The Lone Star State’s 10 Largest Landowners
You’ll not find any land flippers or speculators on the following pages. These landowners are in it for the long haul. Improvements are monitored for years, for decades, and for generations. Let us keep this perspective in mind as we applaud it. – The Editors
In 2015, King Ranch Inc. announced the purchase of The Boon from Alice Walton and her Rocking W Ranch. The Boon is a seventh-generation descendant of Old Sorrel, King Ranch’s foundation stallion and the cornerstone of its renowned breeding program. The Boon is also a grandson of Peppy San Badger, a King Ranch stallion who changed the sport of cutting. “The Boon is my favorite horse I have ever raised. The Boon has a heart as big as Texas. There is no place I would rather see him than the world-famous King Ranch,” said Walton at the time of his sale. The Boon stands at Brazos Valley Stallion Station. Read more about King Ranch’s legendary equine tradition in The Land Report Texas 2016 edition.
One ancestor, Andrew Briscoe, signed the Texas Declaration of Independence and fought at the Battle of San Jacinto. Another family member – the venerable Dolph Briscoe Jr. – served as the Lone Star State’s governor from 1973 to 1979. Prior to his service in Austin, Governor Briscoe was a driving force behind the eradication of the screwworm fly in South Texas and the Southern United States. Today, the Briscoe Open Six brand is the mark of the family’s 100,000-acre Catarina Ranch in South Texas, the epicenter of a thriving cow-calf operation and the linchpin of Briscoe Ranch Company. Other Briscoe holdings include the neighboring Carla Ranch, the Chupadera Ranch, and additional ranches in South Texas and Far West Texas.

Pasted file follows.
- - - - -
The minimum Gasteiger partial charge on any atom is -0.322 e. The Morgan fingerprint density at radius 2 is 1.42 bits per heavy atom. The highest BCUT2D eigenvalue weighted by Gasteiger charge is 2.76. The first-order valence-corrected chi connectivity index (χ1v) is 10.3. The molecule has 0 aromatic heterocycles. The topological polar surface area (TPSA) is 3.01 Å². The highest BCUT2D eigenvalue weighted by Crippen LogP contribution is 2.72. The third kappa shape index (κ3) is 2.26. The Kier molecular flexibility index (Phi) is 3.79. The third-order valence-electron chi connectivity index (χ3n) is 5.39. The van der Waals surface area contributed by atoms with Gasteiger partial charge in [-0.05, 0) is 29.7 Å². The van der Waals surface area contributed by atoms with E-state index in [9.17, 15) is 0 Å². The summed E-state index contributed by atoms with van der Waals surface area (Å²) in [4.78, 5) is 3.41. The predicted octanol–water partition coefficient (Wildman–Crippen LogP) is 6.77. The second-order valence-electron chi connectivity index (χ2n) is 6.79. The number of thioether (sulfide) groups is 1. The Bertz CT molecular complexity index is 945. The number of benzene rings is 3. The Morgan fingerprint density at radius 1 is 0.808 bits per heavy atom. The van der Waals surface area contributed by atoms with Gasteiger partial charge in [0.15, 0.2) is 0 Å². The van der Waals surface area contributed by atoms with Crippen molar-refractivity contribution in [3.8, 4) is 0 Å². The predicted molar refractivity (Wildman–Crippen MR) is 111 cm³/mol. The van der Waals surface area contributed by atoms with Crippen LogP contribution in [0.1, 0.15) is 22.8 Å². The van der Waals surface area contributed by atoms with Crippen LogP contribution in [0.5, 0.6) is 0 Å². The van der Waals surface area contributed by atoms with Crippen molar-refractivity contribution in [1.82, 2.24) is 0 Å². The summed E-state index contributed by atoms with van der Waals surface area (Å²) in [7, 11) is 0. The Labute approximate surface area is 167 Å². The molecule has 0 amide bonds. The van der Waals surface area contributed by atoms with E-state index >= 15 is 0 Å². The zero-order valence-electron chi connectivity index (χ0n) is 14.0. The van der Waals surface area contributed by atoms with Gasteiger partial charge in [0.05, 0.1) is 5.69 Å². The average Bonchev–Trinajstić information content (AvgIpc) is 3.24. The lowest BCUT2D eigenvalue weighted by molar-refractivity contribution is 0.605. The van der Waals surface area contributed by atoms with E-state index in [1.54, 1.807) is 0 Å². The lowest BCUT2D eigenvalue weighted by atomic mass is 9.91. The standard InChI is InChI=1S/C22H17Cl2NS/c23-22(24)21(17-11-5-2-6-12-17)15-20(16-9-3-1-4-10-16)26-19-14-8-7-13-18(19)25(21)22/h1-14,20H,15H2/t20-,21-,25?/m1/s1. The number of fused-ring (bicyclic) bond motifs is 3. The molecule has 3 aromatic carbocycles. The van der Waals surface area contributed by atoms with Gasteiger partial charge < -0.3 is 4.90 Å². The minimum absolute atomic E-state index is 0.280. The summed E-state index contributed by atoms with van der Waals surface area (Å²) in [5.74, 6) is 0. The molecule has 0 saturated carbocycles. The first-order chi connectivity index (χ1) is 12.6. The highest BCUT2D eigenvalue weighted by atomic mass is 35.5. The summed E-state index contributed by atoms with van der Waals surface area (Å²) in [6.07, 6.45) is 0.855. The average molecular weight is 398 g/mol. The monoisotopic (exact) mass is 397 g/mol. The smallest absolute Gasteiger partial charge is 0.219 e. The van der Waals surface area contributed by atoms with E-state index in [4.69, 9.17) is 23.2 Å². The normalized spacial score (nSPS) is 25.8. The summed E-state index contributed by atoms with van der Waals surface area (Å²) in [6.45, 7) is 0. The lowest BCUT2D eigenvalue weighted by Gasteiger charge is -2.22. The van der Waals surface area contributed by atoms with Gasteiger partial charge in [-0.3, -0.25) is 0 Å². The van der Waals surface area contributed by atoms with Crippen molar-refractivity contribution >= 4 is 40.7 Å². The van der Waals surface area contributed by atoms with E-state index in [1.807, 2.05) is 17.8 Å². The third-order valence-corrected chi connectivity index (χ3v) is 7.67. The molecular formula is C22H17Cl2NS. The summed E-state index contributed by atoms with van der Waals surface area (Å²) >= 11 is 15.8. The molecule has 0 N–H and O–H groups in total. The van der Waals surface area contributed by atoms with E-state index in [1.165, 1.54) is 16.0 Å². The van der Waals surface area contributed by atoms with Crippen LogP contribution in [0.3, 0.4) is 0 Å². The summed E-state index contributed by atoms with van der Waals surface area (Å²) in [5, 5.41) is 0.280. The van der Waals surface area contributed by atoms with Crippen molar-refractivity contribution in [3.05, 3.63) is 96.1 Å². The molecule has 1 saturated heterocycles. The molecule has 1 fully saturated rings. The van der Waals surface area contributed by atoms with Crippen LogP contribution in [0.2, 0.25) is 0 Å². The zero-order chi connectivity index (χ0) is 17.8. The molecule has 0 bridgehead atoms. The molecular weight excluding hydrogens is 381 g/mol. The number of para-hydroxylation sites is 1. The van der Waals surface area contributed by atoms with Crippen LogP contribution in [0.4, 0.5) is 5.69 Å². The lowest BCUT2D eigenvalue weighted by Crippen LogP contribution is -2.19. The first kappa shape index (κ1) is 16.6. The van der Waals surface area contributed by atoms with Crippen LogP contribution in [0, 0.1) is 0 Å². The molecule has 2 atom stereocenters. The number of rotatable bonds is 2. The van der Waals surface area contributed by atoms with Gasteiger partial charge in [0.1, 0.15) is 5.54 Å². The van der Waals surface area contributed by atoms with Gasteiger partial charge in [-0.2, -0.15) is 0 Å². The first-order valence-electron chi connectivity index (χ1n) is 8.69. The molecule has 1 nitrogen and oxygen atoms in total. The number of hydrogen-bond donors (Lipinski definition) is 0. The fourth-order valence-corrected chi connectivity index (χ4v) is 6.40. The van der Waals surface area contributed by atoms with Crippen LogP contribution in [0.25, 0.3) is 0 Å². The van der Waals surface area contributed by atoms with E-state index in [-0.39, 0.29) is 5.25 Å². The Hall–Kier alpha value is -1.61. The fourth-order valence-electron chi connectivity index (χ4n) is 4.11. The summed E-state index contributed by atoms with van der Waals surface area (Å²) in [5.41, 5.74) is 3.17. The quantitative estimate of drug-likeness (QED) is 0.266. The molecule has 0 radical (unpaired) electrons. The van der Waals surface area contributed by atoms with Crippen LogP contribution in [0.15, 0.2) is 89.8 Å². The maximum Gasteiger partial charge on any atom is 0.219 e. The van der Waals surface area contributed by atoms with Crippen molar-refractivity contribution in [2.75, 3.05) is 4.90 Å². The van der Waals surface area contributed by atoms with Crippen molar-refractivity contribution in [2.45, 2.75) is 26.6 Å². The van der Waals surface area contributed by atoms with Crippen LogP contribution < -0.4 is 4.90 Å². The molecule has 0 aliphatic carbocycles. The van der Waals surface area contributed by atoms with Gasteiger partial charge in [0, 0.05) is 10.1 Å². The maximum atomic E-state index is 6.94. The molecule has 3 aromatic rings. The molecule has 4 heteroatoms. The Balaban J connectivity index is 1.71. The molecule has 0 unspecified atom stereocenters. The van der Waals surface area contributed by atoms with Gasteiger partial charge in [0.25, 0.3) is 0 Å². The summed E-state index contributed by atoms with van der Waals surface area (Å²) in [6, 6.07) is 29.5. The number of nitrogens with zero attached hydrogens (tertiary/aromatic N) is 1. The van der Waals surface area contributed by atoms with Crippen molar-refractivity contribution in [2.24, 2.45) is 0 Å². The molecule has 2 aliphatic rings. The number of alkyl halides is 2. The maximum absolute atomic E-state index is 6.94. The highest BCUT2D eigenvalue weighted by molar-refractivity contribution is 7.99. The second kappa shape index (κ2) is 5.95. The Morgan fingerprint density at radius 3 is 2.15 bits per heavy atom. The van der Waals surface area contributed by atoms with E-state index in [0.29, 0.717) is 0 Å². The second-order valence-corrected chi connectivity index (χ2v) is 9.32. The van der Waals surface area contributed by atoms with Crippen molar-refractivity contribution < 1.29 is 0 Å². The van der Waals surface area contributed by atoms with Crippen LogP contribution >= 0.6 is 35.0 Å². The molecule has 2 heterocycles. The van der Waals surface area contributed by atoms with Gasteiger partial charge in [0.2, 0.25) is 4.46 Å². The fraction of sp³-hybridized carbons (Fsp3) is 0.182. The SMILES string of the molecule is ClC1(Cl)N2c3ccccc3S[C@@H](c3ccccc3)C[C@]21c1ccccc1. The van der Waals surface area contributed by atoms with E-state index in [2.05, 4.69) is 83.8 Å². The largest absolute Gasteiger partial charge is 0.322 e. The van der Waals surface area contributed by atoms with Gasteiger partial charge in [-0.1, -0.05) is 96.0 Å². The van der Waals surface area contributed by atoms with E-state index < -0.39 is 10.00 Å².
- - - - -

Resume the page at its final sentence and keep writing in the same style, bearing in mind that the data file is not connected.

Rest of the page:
In addition to holdings in Far West Texas, this pioneering Texas family’s acreage is situated primarily along the Coastal Plain in and around Aransas, Goliad, La Salle, McMullen, Refugio, and San Patricio Counties. This is the area where Tom O’Connor and an uncle, James Power, were granted 4,428 acres by the Mexican government in 1834. One century later, the O’Connors brought in the renowned Tom O’Connor Field, one of the state’s best known.
The owner of the Los Angeles Rams, the Denver Nuggets, and numerous other sports franchises added the W.T. Waggoner Ranch to his stable of cattle ranches in 2016. Spanning six Texas counties and covering almost 800 square miles, the 510,527-acre ranch’s asking price was $725 million; no terms were disclosed. “This is an incredible opportunity and an even greater responsibility,” said Kroenke in a press release. “We are honored to assume ownership of the Waggoner — a true Texas and American landmark — and are deeply committed to continuing the proud legacy of W.T. ‘Tom’ Waggoner, his family, and his descendants.”
One of the world’s most successful entrepreneurs grew up spending summers on his grandfather’s 25,000-acre ranch outside of Cotulla. Decades later, the founder of Amazon started his own private aerospace company, Blue Origin, and set out in search of his own Cape Canaveral. He found it in Far West Texas and named his landholdings after explorers such as Vasco da Gama, Ferdinand Magellan, and John Cabot. Last April, Blue Origin launched a third successful flight of New Shepard with the same booster. Bezos has announced plans for Blue Origin to launch from the real Cape Canaveral by decade’s end.